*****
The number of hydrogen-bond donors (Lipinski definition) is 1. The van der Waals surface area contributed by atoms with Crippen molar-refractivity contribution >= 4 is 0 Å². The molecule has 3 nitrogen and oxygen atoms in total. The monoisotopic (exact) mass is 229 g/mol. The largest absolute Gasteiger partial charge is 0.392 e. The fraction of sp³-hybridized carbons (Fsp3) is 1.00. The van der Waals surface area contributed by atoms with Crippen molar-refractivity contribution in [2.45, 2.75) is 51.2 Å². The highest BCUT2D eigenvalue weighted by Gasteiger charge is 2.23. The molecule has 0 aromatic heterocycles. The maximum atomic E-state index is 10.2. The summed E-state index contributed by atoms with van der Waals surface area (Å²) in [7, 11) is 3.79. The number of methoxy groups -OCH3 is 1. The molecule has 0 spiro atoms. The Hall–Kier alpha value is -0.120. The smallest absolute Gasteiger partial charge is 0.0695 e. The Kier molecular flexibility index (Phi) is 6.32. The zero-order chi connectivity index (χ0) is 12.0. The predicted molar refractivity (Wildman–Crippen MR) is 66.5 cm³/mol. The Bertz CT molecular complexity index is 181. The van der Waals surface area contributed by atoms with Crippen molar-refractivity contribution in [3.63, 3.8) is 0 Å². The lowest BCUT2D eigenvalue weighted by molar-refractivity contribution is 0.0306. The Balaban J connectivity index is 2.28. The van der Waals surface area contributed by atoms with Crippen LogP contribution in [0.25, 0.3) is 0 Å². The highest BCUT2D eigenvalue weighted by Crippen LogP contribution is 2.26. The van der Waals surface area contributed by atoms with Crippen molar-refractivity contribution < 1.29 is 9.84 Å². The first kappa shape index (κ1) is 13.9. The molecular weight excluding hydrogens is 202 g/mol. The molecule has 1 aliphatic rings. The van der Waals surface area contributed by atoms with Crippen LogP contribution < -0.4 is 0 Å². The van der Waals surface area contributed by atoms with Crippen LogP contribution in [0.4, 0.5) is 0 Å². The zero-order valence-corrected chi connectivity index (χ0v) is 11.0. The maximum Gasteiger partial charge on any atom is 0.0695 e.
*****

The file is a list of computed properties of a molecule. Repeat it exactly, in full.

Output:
The number of hydrogen-bond donors (Lipinski definition) is 1. The van der Waals surface area contributed by atoms with Crippen molar-refractivity contribution >= 4 is 0 Å². The molecule has 3 nitrogen and oxygen atoms in total. The monoisotopic (exact) mass is 229 g/mol. The largest absolute Gasteiger partial charge is 0.392 e. The fraction of sp³-hybridized carbons (Fsp3) is 1.00. The van der Waals surface area contributed by atoms with Crippen molar-refractivity contribution in [2.45, 2.75) is 51.2 Å². The highest BCUT2D eigenvalue weighted by Gasteiger charge is 2.23. The molecule has 0 aromatic heterocycles. The maximum atomic E-state index is 10.2. The summed E-state index contributed by atoms with van der Waals surface area (Å²) in [7, 11) is 3.79. The number of methoxy groups -OCH3 is 1. The molecule has 0 spiro atoms. The Hall–Kier alpha value is -0.120. The smallest absolute Gasteiger partial charge is 0.0695 e. The Kier molecular flexibility index (Phi) is 6.32. The zero-order chi connectivity index (χ0) is 12.0. The predicted molar refractivity (Wildman–Crippen MR) is 66.5 cm³/mol. The Bertz CT molecular complexity index is 181. The van der Waals surface area contributed by atoms with Crippen molar-refractivity contribution in [3.63, 3.8) is 0 Å². The lowest BCUT2D eigenvalue weighted by molar-refractivity contribution is 0.0306. The Balaban J connectivity index is 2.28. The van der Waals surface area contributed by atoms with Crippen LogP contribution in [0.25, 0.3) is 0 Å². The highest BCUT2D eigenvalue weighted by Crippen LogP contribution is 2.26. The van der Waals surface area contributed by atoms with Crippen molar-refractivity contribution < 1.29 is 9.84 Å². The first kappa shape index (κ1) is 13.9. The molecular weight excluding hydrogens is 202 g/mol. The molecule has 1 aliphatic rings. The van der Waals surface area contributed by atoms with Crippen LogP contribution < -0.4 is 0 Å². The van der Waals surface area contributed by atoms with Crippen LogP contribution in [0.4, 0.5) is 0 Å². The zero-order valence-corrected chi connectivity index (χ0v) is 11.0. The maximum Gasteiger partial charge on any atom is 0.0695 e.